Courtesy Virgin Hyperloop One

Imagine getting off your flight at DIA, buckling into a chair inside a pod encased in a vacuum-sealed tube, blasting off at 700 mph and arriving anywhere in northern Colorado under 20 minutes.

That’s the type of mobility promised by new technology dubbed “the hyperloop.”

Courtesy of the Regional Transportation District (RTD)

More people than ever are using the state’s roads, buses and rail lines to get around. As we learned from your Curious Colorado questions, you have a lot of questions about how the state’s transportation systems will keep up with the ever-growing population.

Colorado Department of Transportation

A major stretch of US highway 34 through Big Thompson Canyon is set to reopen just in time for the Memorial Day holiday.

The route will be accessible to the public starting May 24 at 4 p.m., said Johnny Olson, Colorado Department of Transportation regional director.  

“The Thursday before Memorial weekend we will be opening that up,” he said.

Courtesy Photo, Dave Anderson of InSync Photography + Design.

A statewide coalition of business and community leaders is one step closer to getting a sales tax increase for transportation projects on the November ballot.

On Friday, the group announced it would seek signatures to get an increase of 0.62 percent in front of voters. Before the end of the legislative session, the coalition submitted language for five titles ranging from 0.35 percent to a full 1 percent increase.

Its effort is now focused on just one.

Bente Birkeland / Capitol Coverage

Colorado lawmakers wrapped up their annual legislative session this week. Even though the session was often overshadowed by sexual harassment allegations and the expulsion of former Rep. Steve Lebsock, lawmakers and the governor said it was one of the most successful sessions in history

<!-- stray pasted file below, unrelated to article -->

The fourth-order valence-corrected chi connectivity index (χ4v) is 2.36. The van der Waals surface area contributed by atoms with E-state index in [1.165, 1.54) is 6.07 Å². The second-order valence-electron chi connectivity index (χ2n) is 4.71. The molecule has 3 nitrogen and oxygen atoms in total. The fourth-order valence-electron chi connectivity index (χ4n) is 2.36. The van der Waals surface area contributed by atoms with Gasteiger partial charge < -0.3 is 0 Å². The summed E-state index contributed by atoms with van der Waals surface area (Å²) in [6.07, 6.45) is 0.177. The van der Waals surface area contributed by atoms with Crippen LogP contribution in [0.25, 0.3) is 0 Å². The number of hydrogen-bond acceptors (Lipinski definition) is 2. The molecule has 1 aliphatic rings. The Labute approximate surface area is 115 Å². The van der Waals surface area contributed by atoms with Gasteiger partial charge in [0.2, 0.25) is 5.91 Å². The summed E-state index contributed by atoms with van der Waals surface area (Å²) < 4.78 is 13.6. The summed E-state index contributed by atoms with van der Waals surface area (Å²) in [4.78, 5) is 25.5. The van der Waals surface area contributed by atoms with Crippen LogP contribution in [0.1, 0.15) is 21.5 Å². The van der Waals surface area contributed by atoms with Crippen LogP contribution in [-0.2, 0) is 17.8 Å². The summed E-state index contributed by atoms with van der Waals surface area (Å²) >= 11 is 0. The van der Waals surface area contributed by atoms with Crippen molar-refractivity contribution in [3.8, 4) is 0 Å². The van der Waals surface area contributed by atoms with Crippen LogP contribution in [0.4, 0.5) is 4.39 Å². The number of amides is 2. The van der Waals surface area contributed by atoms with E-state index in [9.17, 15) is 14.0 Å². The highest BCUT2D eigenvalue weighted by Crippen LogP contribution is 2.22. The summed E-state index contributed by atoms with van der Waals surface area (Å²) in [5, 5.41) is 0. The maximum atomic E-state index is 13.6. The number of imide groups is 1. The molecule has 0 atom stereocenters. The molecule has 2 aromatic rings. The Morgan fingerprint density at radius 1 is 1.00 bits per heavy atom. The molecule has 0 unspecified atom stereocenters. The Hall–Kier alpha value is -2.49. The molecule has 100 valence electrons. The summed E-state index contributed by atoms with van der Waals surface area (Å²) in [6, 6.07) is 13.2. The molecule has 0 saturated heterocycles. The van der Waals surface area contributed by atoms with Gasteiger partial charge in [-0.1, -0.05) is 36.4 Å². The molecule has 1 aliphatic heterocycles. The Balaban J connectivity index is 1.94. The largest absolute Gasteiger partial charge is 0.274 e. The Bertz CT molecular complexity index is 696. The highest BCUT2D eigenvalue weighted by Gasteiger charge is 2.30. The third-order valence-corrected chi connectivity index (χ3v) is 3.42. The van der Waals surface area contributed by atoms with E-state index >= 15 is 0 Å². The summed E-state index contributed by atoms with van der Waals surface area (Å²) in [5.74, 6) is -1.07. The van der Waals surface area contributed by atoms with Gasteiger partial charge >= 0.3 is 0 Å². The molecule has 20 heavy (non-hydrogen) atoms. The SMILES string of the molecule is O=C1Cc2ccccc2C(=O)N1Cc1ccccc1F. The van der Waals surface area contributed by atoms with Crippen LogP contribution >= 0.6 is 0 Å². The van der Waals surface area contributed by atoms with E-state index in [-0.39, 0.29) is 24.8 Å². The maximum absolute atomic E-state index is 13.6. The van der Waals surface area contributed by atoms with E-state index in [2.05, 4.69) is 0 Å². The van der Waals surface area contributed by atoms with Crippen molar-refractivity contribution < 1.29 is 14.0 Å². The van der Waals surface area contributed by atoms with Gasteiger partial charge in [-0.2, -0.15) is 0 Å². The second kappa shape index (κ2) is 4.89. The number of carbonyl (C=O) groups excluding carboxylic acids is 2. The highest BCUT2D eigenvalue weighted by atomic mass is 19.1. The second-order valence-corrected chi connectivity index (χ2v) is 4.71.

Bente Birkeland / Capitol Coverage

A proposal to get more money for Colorado’s aging and congested transportation system is on its legislative journey. The bipartisan bill, a top priority for legislative leaders and the governor, would send the question of a sales tax increase to voters and allow the state to borrow $3.5 billion for roads and infrastructure. The first committee hearing lasted about seven hours.  

Courtesy of Otto

In a first-of-its-kind beer run, a self-driving semi truck has successfully long-hauled booze across Colorado’s Front Range.

Beyond the technological achievement, the trip brings up big questions about the future of transportation and the trucking industry’s viability — not just in Colorado, but around the world.

Otto, a self-driving truck service and a subsidiary of Uber, announced the delivery of about 45,000 cans of Budweiser from Anheuser-Busch’s production facility north of Fort Collins to Colorado Springs.  

Colorado Department of Transportation

A third lane traveling in both directions on I-25 in Northern Colorado could break ground as soon as 2017 -- if another $25 million can be added to the pot.

The North Front Range Metropolitan Planning Organization, a group of local representatives from Front Range cities and counties, have contributed a total of $25 million already. Having lost out recently on $137.6 million from the U.S. Department of Transportation, the group hopes to fill the gap by going after other grants.

“We wish we had gotten that [DOT] grant, but it’s not going to stop us,” said Fort Collins mayor pro tem Gerry Horack.

Regional Transportation District Flic / Used With Permission

Travelers will soon be able to board a train from Denver’s Union Station to Denver International Airport. The route will be fast, cheap and -- Mayor Michael Hancock hopes -- the first piece of the aerotropolis puzzle.

The plan is to parcel out more than 9,000 acres of land surrounding the airport to companies specializing in tech, agriculture, aerospace and more. Hancock promises the plan will herald new jobs and innovation, and will make the Denver area more competitive worldwide. But the first step is getting people there. That’s where the Regional Transportation District’s new University of Colorado A-Line commuter train comes in.

Colorado Department of Transportation / Flickr - Used With Permission

Nearly everyone agrees I-70 winter ski traffic is terrible. But can data help the savvy traveler avoid the worst days?

We collected five years of winter weekend travel times from the Colorado Department of Transportation. By analyzing data that is not readily available to the public, we were able to identify some trends. Will the findings shave minutes off your ski commute? Maybe. But we're not making any promises.